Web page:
Labour’s fightback in Crewe and Nantwich, based almost entirely on presenting the candidate Edward Timpson, along with David Cameron, Osborne and Boris J as ‘toffs’, seems like a irrelevance from another age. Their activists turn out grinning, clad in top hat and tails, and hope thereby to get an electoral ride on some ancient class hatreds and bitterness – hatreds of the kind which still send strange little sensations circling around in Gordon Brown’s nether regions.
It is true that Britain in the 1950s was a class-ridden society when Gordon was ‘growing up’. 1963 was the year it all began to change as Britain rocked under the combined weight of the Profumo Affair, the Beatles, the Rolling Stones and the arrival of Labour governments. Twenty years later the Miners Strike showed that there was still a little life left in supposed ‘class warfare’. But the 1926 General Strike was the last time the workers and the toffs went into direct action against each other. The 1984/5 Miners Strike was more about union power being brought into a scale suited to the modern age of collapsing smokestack industries. There wasn’t any hatred to be directed at private mine-owners. There hadn’t been any since 1947 when the mines were nationalised.
Trying to revive the old game of class hatred in 2008, after yet another generation has lived, and the old one died, must make many kids looking on, wonder what the thing is all about. Even those who were around in the 1950s like me, have to scratch their heads trying to remember how things were then. There are still wealthy folk today, it is true, but these days they are just as likely to talk with regional accents as the plummy voices that went ‘out’ when the Blairs declared Britain to be about Cool, and no longer here to Rule.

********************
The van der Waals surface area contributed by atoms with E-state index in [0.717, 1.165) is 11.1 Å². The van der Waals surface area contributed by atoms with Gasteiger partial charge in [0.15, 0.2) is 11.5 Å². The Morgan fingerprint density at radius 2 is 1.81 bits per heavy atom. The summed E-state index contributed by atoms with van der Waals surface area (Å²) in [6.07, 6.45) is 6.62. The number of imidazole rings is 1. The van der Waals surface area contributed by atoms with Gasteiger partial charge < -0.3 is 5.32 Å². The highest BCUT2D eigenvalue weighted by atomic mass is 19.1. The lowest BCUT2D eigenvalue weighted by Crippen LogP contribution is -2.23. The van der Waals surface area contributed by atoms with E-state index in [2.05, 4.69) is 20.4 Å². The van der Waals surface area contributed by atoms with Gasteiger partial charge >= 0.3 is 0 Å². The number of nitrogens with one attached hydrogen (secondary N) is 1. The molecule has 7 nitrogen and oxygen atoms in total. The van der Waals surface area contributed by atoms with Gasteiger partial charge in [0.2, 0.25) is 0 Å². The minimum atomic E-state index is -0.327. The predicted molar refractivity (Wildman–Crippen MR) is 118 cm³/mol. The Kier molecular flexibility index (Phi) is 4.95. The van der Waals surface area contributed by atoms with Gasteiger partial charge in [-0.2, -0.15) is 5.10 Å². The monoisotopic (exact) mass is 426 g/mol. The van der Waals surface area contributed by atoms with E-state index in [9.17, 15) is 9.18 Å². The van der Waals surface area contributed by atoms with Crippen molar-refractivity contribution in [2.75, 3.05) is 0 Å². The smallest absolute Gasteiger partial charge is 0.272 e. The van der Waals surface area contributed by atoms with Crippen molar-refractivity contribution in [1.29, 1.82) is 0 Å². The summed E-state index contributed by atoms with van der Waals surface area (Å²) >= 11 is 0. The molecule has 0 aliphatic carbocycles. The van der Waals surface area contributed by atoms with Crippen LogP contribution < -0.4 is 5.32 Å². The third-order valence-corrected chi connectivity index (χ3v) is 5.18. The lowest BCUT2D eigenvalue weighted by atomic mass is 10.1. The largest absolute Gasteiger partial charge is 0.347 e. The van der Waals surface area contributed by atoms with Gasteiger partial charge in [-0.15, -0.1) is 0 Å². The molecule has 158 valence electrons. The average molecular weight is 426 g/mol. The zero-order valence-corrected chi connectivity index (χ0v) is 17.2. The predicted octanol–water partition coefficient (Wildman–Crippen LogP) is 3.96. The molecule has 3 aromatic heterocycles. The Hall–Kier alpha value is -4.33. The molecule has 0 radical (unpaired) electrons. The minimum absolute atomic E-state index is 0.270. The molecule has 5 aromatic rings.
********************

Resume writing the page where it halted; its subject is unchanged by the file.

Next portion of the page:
Only in the back streets of Kensington & Chelsea, where traffic has yet to penetrate, can a few diehard toffs be spotted, telling each other to …. ‘orff’ or that on the weekend they will be playing ‘goff’. Once a universal item on Britain’s social scene, they have become as rare as Curlews (Pictured) on pastureland. Once their call was heard every day, now only in remote areas where modern mowers cannot scythe their nests.
Labour’s efforts at portraying Tories as ‘toffs’ remind me of the late Screaming Lord Sutch, who turned up on behalf of the Monster Raving Loony Party at elections in the 1960s onwards, dressed in the same way as the Labour activists in Crewe, top hat and tails. He had the measure of Britain’s past. It was completely crazy and didn’t fit Britain’s future. (PICTURE – left is Lord Sutch. Next to him is David Bellamy. Who are the other two? Dare I suggest that if you know the answer, it is likely that you are over 50 years old!)
There was that extraordinary moment in 1963 when the past suddenly stopped and the future spontaneously sprang into life. Gordon Brown’s collapse in 2008 will maybe be seen as another such moment. The voters in Crewe and Nantwich will soon tell us what they think.
UPDATE – Labour ‘toff’ activist is privately educated. See Daily Mail exposure HERE